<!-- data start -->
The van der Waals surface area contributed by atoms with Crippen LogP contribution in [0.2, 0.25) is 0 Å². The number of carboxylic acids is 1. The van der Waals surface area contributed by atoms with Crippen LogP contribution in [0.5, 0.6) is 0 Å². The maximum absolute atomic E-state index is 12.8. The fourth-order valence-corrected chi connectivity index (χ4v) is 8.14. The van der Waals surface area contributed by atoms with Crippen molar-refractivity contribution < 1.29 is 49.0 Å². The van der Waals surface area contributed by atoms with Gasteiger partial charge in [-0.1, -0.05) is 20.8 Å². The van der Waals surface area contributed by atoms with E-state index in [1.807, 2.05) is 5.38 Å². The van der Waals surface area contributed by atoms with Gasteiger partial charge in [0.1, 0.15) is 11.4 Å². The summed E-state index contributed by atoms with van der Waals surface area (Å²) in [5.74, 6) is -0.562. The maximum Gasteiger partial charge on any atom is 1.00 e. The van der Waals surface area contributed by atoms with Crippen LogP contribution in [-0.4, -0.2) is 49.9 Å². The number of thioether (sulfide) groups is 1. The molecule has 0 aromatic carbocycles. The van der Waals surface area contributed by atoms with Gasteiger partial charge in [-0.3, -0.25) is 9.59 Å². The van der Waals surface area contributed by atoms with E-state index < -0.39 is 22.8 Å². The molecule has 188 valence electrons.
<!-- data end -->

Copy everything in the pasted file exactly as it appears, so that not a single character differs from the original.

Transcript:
The van der Waals surface area contributed by atoms with Crippen LogP contribution in [0.2, 0.25) is 0 Å². The number of carboxylic acids is 1. The van der Waals surface area contributed by atoms with Crippen LogP contribution in [0.5, 0.6) is 0 Å². The maximum absolute atomic E-state index is 12.8. The fourth-order valence-corrected chi connectivity index (χ4v) is 8.14. The van der Waals surface area contributed by atoms with Crippen molar-refractivity contribution < 1.29 is 49.0 Å². The van der Waals surface area contributed by atoms with Gasteiger partial charge in [-0.1, -0.05) is 20.8 Å². The van der Waals surface area contributed by atoms with E-state index in [1.807, 2.05) is 5.38 Å². The van der Waals surface area contributed by atoms with Gasteiger partial charge in [0.1, 0.15) is 11.4 Å². The summed E-state index contributed by atoms with van der Waals surface area (Å²) in [5.74, 6) is -0.562. The maximum Gasteiger partial charge on any atom is 1.00 e. The van der Waals surface area contributed by atoms with Crippen LogP contribution in [-0.4, -0.2) is 49.9 Å². The number of thioether (sulfide) groups is 1. The molecule has 0 aromatic carbocycles. The van der Waals surface area contributed by atoms with Gasteiger partial charge in [-0.3, -0.25) is 9.59 Å². The van der Waals surface area contributed by atoms with E-state index < -0.39 is 22.8 Å². The molecule has 188 valence electrons.